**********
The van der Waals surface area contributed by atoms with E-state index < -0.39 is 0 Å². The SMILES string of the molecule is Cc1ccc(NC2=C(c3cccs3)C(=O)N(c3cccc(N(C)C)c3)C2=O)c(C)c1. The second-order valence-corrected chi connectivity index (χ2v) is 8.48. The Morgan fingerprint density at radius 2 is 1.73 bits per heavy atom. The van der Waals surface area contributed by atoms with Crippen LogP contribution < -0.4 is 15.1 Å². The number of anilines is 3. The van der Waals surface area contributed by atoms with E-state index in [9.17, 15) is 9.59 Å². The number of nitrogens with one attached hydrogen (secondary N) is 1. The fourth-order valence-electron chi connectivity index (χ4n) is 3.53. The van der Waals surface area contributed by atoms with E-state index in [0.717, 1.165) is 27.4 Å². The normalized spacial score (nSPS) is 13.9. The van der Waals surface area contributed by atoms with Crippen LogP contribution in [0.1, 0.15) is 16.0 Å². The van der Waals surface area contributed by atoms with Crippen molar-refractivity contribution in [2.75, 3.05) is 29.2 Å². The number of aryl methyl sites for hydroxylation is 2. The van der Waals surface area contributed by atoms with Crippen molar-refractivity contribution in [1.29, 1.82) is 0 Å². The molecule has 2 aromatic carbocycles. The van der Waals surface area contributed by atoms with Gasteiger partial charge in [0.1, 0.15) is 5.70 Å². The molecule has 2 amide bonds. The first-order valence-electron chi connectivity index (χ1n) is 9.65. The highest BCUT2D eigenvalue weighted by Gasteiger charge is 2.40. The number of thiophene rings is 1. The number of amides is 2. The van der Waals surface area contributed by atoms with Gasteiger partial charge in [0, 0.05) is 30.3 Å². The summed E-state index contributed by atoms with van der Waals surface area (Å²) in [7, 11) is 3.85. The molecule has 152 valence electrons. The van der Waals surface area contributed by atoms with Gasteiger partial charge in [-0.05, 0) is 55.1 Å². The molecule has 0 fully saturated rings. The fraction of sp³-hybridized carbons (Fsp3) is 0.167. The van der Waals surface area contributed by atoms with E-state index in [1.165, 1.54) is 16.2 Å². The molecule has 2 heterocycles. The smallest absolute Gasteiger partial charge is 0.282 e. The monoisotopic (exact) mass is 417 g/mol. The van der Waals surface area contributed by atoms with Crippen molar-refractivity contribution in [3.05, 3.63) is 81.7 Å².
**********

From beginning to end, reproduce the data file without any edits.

The van der Waals surface area contributed by atoms with E-state index < -0.39 is 0 Å². The SMILES string of the molecule is Cc1ccc(NC2=C(c3cccs3)C(=O)N(c3cccc(N(C)C)c3)C2=O)c(C)c1. The second-order valence-corrected chi connectivity index (χ2v) is 8.48. The Morgan fingerprint density at radius 2 is 1.73 bits per heavy atom. The van der Waals surface area contributed by atoms with Crippen LogP contribution < -0.4 is 15.1 Å². The number of anilines is 3. The van der Waals surface area contributed by atoms with E-state index in [9.17, 15) is 9.59 Å². The number of nitrogens with one attached hydrogen (secondary N) is 1. The fourth-order valence-electron chi connectivity index (χ4n) is 3.53. The van der Waals surface area contributed by atoms with E-state index in [0.717, 1.165) is 27.4 Å². The normalized spacial score (nSPS) is 13.9. The van der Waals surface area contributed by atoms with Crippen LogP contribution in [0.1, 0.15) is 16.0 Å². The van der Waals surface area contributed by atoms with Crippen molar-refractivity contribution in [2.75, 3.05) is 29.2 Å². The number of aryl methyl sites for hydroxylation is 2. The van der Waals surface area contributed by atoms with Crippen molar-refractivity contribution in [1.29, 1.82) is 0 Å². The molecule has 2 aromatic carbocycles. The van der Waals surface area contributed by atoms with Gasteiger partial charge in [0.1, 0.15) is 5.70 Å². The molecule has 2 amide bonds. The first-order valence-electron chi connectivity index (χ1n) is 9.65. The highest BCUT2D eigenvalue weighted by Gasteiger charge is 2.40. The number of thiophene rings is 1. The number of amides is 2. The van der Waals surface area contributed by atoms with Gasteiger partial charge in [0, 0.05) is 30.3 Å². The summed E-state index contributed by atoms with van der Waals surface area (Å²) in [7, 11) is 3.85. The molecule has 152 valence electrons. The van der Waals surface area contributed by atoms with Gasteiger partial charge in [-0.05, 0) is 55.1 Å². The molecule has 0 fully saturated rings. The fraction of sp³-hybridized carbons (Fsp3) is 0.167. The van der Waals surface area contributed by atoms with E-state index in [1.165, 1.54) is 16.2 Å². The molecule has 2 heterocycles. The smallest absolute Gasteiger partial charge is 0.282 e. The monoisotopic (exact) mass is 417 g/mol. The van der Waals surface area contributed by atoms with Crippen molar-refractivity contribution in [3.05, 3.63) is 81.7 Å².